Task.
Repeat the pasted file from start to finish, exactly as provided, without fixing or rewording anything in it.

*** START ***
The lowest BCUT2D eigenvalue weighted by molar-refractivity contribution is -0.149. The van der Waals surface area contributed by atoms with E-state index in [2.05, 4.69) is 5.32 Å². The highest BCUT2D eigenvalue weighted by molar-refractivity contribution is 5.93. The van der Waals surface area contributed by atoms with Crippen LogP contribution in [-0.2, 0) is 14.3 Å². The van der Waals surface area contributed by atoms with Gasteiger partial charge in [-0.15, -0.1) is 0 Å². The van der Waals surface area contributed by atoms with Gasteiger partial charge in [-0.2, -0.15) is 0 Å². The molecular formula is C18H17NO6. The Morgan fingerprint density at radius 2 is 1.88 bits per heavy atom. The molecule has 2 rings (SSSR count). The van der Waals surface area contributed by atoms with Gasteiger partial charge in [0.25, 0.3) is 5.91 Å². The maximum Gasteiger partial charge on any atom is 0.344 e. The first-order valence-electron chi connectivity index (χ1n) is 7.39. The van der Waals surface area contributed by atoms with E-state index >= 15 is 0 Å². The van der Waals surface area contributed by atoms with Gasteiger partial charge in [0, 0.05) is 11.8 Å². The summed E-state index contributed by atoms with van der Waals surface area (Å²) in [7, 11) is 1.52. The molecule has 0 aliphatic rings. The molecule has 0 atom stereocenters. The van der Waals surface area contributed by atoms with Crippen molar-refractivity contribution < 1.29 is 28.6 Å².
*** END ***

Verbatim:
The lowest BCUT2D eigenvalue weighted by molar-refractivity contribution is -0.149. The van der Waals surface area contributed by atoms with E-state index in [2.05, 4.69) is 5.32 Å². The highest BCUT2D eigenvalue weighted by molar-refractivity contribution is 5.93. The van der Waals surface area contributed by atoms with Crippen LogP contribution in [-0.2, 0) is 14.3 Å². The van der Waals surface area contributed by atoms with Gasteiger partial charge in [-0.15, -0.1) is 0 Å². The van der Waals surface area contributed by atoms with Gasteiger partial charge in [-0.2, -0.15) is 0 Å². The molecular formula is C18H17NO6. The Morgan fingerprint density at radius 2 is 1.88 bits per heavy atom. The molecule has 2 rings (SSSR count). The van der Waals surface area contributed by atoms with Gasteiger partial charge in [0.25, 0.3) is 5.91 Å². The maximum Gasteiger partial charge on any atom is 0.344 e. The first-order valence-electron chi connectivity index (χ1n) is 7.39. The van der Waals surface area contributed by atoms with E-state index >= 15 is 0 Å². The van der Waals surface area contributed by atoms with Gasteiger partial charge in [0, 0.05) is 11.8 Å². The summed E-state index contributed by atoms with van der Waals surface area (Å²) in [7, 11) is 1.52. The molecule has 0 aliphatic rings. The molecule has 0 atom stereocenters. The van der Waals surface area contributed by atoms with Crippen molar-refractivity contribution < 1.29 is 28.6 Å².